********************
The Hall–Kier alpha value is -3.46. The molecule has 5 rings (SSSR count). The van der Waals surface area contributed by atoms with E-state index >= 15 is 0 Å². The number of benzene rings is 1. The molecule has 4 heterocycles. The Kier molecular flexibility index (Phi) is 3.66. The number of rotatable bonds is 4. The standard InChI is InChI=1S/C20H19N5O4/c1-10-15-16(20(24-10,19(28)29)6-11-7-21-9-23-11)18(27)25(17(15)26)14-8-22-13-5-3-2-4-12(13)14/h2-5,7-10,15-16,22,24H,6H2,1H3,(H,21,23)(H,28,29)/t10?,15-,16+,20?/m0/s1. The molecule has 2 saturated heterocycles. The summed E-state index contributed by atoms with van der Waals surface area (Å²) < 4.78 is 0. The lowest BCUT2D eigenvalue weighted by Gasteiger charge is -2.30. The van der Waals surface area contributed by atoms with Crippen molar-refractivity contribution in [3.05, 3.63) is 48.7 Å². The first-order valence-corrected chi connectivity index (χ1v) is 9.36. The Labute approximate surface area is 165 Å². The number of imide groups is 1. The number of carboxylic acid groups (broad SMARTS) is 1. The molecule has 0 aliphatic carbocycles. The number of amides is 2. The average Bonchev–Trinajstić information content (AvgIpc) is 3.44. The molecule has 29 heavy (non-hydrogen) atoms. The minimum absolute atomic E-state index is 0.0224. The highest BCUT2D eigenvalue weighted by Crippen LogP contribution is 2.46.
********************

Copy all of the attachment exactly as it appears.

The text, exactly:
The Hall–Kier alpha value is -3.46. The molecule has 5 rings (SSSR count). The van der Waals surface area contributed by atoms with E-state index >= 15 is 0 Å². The number of benzene rings is 1. The molecule has 4 heterocycles. The Kier molecular flexibility index (Phi) is 3.66. The number of rotatable bonds is 4. The standard InChI is InChI=1S/C20H19N5O4/c1-10-15-16(20(24-10,19(28)29)6-11-7-21-9-23-11)18(27)25(17(15)26)14-8-22-13-5-3-2-4-12(13)14/h2-5,7-10,15-16,22,24H,6H2,1H3,(H,21,23)(H,28,29)/t10?,15-,16+,20?/m0/s1. The molecule has 2 saturated heterocycles. The summed E-state index contributed by atoms with van der Waals surface area (Å²) < 4.78 is 0. The lowest BCUT2D eigenvalue weighted by Gasteiger charge is -2.30. The van der Waals surface area contributed by atoms with Crippen molar-refractivity contribution in [3.05, 3.63) is 48.7 Å². The first-order valence-corrected chi connectivity index (χ1v) is 9.36. The Labute approximate surface area is 165 Å². The number of imide groups is 1. The number of carboxylic acid groups (broad SMARTS) is 1. The molecule has 0 aliphatic carbocycles. The number of amides is 2. The average Bonchev–Trinajstić information content (AvgIpc) is 3.44. The molecule has 29 heavy (non-hydrogen) atoms. The minimum absolute atomic E-state index is 0.0224. The highest BCUT2D eigenvalue weighted by Crippen LogP contribution is 2.46.